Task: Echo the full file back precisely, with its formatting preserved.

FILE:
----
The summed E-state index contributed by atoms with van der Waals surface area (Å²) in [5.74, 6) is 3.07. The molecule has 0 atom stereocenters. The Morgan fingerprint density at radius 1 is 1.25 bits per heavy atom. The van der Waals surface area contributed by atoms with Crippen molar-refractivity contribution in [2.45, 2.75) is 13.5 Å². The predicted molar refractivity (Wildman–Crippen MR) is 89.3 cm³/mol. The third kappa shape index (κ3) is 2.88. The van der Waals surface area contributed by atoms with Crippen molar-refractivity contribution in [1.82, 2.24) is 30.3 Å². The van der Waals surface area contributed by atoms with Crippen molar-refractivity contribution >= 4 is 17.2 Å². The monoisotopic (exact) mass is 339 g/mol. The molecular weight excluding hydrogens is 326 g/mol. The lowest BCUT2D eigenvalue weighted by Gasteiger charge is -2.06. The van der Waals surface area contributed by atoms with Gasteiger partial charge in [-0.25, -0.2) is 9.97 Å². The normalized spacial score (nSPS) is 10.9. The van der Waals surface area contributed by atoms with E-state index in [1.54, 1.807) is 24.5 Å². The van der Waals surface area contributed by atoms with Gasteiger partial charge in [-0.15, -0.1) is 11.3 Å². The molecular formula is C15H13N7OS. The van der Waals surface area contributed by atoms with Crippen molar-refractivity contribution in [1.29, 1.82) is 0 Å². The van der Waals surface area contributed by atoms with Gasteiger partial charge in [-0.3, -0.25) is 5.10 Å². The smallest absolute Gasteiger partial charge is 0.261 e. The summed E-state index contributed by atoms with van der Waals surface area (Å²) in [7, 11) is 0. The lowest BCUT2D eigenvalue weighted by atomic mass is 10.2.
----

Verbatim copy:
The summed E-state index contributed by atoms with van der Waals surface area (Å²) in [5.74, 6) is 3.07. The molecule has 0 atom stereocenters. The Morgan fingerprint density at radius 1 is 1.25 bits per heavy atom. The van der Waals surface area contributed by atoms with Crippen molar-refractivity contribution in [2.45, 2.75) is 13.5 Å². The predicted molar refractivity (Wildman–Crippen MR) is 89.3 cm³/mol. The third kappa shape index (κ3) is 2.88. The van der Waals surface area contributed by atoms with Crippen molar-refractivity contribution in [1.82, 2.24) is 30.3 Å². The van der Waals surface area contributed by atoms with Crippen molar-refractivity contribution >= 4 is 17.2 Å². The monoisotopic (exact) mass is 339 g/mol. The molecular weight excluding hydrogens is 326 g/mol. The lowest BCUT2D eigenvalue weighted by Gasteiger charge is -2.06. The van der Waals surface area contributed by atoms with Gasteiger partial charge in [-0.25, -0.2) is 9.97 Å². The normalized spacial score (nSPS) is 10.9. The van der Waals surface area contributed by atoms with E-state index in [1.54, 1.807) is 24.5 Å². The van der Waals surface area contributed by atoms with Gasteiger partial charge in [-0.15, -0.1) is 11.3 Å². The molecular formula is C15H13N7OS. The van der Waals surface area contributed by atoms with Crippen molar-refractivity contribution in [1.29, 1.82) is 0 Å². The van der Waals surface area contributed by atoms with Gasteiger partial charge in [-0.3, -0.25) is 5.10 Å². The smallest absolute Gasteiger partial charge is 0.261 e. The summed E-state index contributed by atoms with van der Waals surface area (Å²) in [7, 11) is 0. The lowest BCUT2D eigenvalue weighted by atomic mass is 10.2.